For those who have been in the industry for a while, you too may have noticed the significant shift of marketing efforts towards the more qualitative measure of performance. There is safety in knowing how many people have viewed your ad, engaged or taken action. However, the subsequent neglect of brand building may leave many exposed in a landscape where privacy law impacts the quality of interaction that can be achieved. In this series we hope to inspire confidence to invest in your brand and reap the rich rewards this will bring. In the second step on this journey, our founder Zeenat draws on her experience to help you establish the meaning in your brand by understanding when conversations should be happening, who should be involved and key questions to ask of yourselves.
Whilst brand can be an abstract concept, Zeenat shares the simple essence at its heart.
“Marty Neiuemer encapsulates the concept best in his description; a brand is not what you say it is. A brand is a person’s gut feeling about a product, service or company. It’s a feeling because we’re all emotional and intuitive beings, despite our best efforts to be rational. In the end, brand is defined by individuals not companies and when enough individuals arrive at the same gut feeling, a university can be said to have a brand.”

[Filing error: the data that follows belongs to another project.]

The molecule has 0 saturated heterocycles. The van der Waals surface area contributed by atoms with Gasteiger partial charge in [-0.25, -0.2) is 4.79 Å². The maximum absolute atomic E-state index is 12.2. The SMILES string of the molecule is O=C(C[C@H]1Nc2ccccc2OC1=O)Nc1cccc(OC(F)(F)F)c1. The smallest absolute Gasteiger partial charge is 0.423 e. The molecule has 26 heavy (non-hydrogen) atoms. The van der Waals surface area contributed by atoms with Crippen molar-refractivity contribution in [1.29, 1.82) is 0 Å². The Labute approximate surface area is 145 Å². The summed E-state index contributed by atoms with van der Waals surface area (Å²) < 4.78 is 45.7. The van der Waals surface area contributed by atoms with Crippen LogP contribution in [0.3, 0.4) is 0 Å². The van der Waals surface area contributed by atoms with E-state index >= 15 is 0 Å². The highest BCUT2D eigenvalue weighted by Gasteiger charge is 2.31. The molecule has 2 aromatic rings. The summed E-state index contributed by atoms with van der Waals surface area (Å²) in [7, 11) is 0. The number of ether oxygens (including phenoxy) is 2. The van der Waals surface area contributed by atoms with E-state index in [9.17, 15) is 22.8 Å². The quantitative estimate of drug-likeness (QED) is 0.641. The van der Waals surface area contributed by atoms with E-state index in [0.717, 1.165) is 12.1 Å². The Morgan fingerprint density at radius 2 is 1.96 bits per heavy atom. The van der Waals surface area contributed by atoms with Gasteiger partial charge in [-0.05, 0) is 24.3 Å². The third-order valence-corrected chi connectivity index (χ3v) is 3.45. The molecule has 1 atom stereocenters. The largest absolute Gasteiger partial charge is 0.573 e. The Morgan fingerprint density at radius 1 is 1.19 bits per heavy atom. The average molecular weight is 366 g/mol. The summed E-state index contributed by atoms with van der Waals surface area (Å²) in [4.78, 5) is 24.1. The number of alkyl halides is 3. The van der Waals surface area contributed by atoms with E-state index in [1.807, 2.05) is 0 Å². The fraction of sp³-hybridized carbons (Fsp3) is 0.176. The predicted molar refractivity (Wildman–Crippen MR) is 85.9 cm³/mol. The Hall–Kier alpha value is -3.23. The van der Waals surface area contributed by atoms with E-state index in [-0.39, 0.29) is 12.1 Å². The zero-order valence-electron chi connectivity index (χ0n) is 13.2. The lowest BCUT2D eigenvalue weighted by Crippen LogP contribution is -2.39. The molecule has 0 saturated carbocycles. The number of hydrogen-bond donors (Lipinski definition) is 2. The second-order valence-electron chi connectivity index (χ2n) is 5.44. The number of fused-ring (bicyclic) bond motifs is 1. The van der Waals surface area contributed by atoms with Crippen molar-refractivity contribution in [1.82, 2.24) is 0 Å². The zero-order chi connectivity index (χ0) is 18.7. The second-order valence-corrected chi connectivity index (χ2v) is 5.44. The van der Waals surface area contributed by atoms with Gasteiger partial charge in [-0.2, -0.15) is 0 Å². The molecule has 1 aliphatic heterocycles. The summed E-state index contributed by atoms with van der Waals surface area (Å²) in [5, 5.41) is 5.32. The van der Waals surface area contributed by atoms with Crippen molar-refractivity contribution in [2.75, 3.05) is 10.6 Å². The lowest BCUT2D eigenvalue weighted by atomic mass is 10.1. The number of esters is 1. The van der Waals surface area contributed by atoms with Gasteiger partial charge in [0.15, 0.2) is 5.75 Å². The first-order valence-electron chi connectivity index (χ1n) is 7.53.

While the degree of control a university can exert on the collective consensus is limited, there are opportunities to influence the conversation as Zeenat explains.
“The notion of differentiation has been present for some time, however, the industry continues to suffer from the sea of sameness. Universities need to find their meaning by establishing what makes them unique, the different story they have to tell and their reason for existence. To compare a brand with its competitors, you need to know what makes them different. This is where brand management comes in, it is the management of difference not as it exists on data sheets but as it exists in the minds of people. Universities do a great job in conducting competitor analysis and sourcing data from intelligence companies, but the data can often be outdated by the time it arrives. The best way universities can gain this knowledge is by conducting their own qualitative research, with the people that matter to their brand.”
The cultural changes born of the last few turbulent years mean that now is a good time to have conversations with stakeholders and revisit your brand narrative.